If there was any doubt about the issue that has been the top priority of FCC chairman Julius Genachowski during his tenure atop the regulatory org, he made it perfectly clear in his remarks to staffers on Friday in announcing his departure in the coming weeks.
Pushing the country further into the digital future, with more ubiquitous broadband accessibility and adoption, will likely be his legacy, but throughout his term his ambitious agenda was at times met with contention, compromise and, in certain cases, disappointment. The unveiling in 2010 of a National Broadband Plan, and its call for reallocating broadcast spectrum, almost immediately drew the ire of TV stations. A compromise effort at net neutrality, outlined in a set of open Internet rules, drew lukewarm reaction from consumer advocates who thought they were not robust enough and opposition from some telecom companies who saw them as regulatory overreach. His support for Comcast’s acquisition of NBCUniversal stirred some public interest groups, concerned over the development of video on the web.
But in his remarks, Genachowski focused on end results, noting that “America’s broadband economy is thriving, with record setting private investment; unparalleled innovation in networks, devices and apps; and renewed U.S. leadership around the world.”
He also cited other accomplishments, like an overhaul of the agency’s universal service programs, steps to strengthen cybersecurity and efforts to “drive transparency.” The latter included a requirement that stations post online information about political ad buys, which was passed despite the resistance of broadcasters.
Almost from the start, Genachowski focused on broadband, and via the National Broadband Plan sounded the alarm about a looming spectrum crunch. A never-tried-before plan for incentive auctions, passed last year in Congress, is currently in the formative stage, but has stirred concerns from stations and others over whether it will do what it is set out to do: Free up enough spectrum to meet the future demand for wireless providers.
His successor will oversee the implementation of the auctions, planned for next year, but also may grapple with plans to revise some media ownership rules, including a loosening of provisions on how many outlets a single owner can have in one market. And Genachowski’s agenda also was notable for what it didn’t include: Although he recently hinted that the agency should look at rules governing retransmission consent negotiations, the FCC largely left broadcasters and cable companies alone in the midst of high-profile brinksmanship that left some channels dark. In contrast to his predecessor, Kevin Martin, Genachowski seemed to have little appetite for pursuing a crackdown on broadcast indecency, even though the agency defended the government’s position when cases came before the Supreme Court.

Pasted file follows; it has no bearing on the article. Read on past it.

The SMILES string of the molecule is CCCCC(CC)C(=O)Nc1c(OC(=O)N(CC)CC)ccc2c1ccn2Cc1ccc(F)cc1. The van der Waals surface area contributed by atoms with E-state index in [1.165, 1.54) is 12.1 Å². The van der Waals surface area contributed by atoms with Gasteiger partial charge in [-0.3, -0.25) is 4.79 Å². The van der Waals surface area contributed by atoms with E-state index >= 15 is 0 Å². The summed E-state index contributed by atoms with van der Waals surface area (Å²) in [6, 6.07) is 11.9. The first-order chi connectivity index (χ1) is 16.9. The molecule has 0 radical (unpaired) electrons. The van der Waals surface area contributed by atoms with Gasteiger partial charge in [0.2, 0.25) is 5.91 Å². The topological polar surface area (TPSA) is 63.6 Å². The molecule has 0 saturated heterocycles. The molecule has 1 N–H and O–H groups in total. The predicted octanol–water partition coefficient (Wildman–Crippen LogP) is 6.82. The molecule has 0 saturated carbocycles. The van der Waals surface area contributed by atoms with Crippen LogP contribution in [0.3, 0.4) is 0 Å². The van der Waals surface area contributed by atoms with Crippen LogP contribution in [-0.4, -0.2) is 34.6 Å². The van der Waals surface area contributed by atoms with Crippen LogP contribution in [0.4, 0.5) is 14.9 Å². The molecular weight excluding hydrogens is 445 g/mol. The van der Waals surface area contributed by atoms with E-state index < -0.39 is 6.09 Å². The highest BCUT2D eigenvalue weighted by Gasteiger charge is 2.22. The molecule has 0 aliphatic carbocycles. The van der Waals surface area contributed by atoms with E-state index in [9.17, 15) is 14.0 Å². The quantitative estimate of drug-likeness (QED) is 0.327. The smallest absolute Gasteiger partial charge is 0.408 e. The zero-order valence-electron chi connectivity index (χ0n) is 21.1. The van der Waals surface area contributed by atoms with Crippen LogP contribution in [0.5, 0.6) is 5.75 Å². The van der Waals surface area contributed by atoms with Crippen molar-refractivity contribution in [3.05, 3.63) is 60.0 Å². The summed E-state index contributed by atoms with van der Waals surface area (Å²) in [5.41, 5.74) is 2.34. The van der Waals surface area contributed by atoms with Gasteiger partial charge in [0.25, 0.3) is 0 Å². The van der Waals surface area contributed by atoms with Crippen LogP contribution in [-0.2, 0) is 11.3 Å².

Gordon Smith, CEO of the National Assn. of Broadcasters, reflected the view of many in D.C. when he said that the chairman’s post is “arguably one of the most difficult jobs in Washington,” given all of the competing interests and constituencies, many of which are displeased with one thing or another at any given moment. Smith, himself critical of some of the FCC’s moves, once called the plan for incentive auctions a “spectrum grab.”
In a statement on Friday, Smith said that Genachowski “consistently performed with dedication and focus. We may have disagreed on occasion, but America’s broadcasters wish him well in his journeys ahead.”
Another group that was hardly heaping praise on Genachowski’s tenure was Public Knowledge, one of the most visible media public interest orgs. It called his chairmanship one of “missed opportunities,” saying that he could have taken greater steps to ensure competition and consumer protection in the broadband markets.
David L. Cohen, exec VP of Comcast, said that Genachowski’s “long list of accomplishments have a common theme: bringing the highest caliber of communications technologies to all Americans to ensure the U.S. remains a leader in the global competitive marketplace.”
President Obama also focused on Genachowski’s broadband agenda in a statement released by the White House. “Because of his leadership, we have expanded high-speed Internet access, fueled growth in the mobile sector, and continued to protect the open Internet as a platform for entrepreneurship and free speech,” Obama said.
Genachowski was selected by Obama, a classmate at Harvard Law School, to lead the agency in 2009, and the new FCC chief brought a varied background in show business and media, as well as a tenure on the agency staff in the 1990s. Genachowski was an executive at Barry Diller’s various companies from 1997 through 2005, and later worked in the venture capital world as the co-founder of LaunchBox Digital and Rock Creek Ventures.
His departure was expected, as previous FCC chairmen have departed just after a president’s new term. For months in Washington, there has been a guessing game focused on possible successors, with one of the leading candidates floated being Tom Wheeler, managing director at Core Capital Partners and former president of the National Cable Television Assn. and the Cellular Telecommunications and Internet Assn. Others said to be in the running include Karen Kornbluh, ambassador and permanent representative to the Organization for Economic Cooperation and Development, and Catherine J.K. Sandoval, a former FCC official who is currently a member of the California Public Utilities Commission.
One of Genachowski’s fellow commissioners, Robert McDowell, a Republican, earlier this week announced that he was stepping down. That could help with the Senate confirmation process of whoever the next chair is, as the White House could send two nominees from each party to Capitol Hill for approval.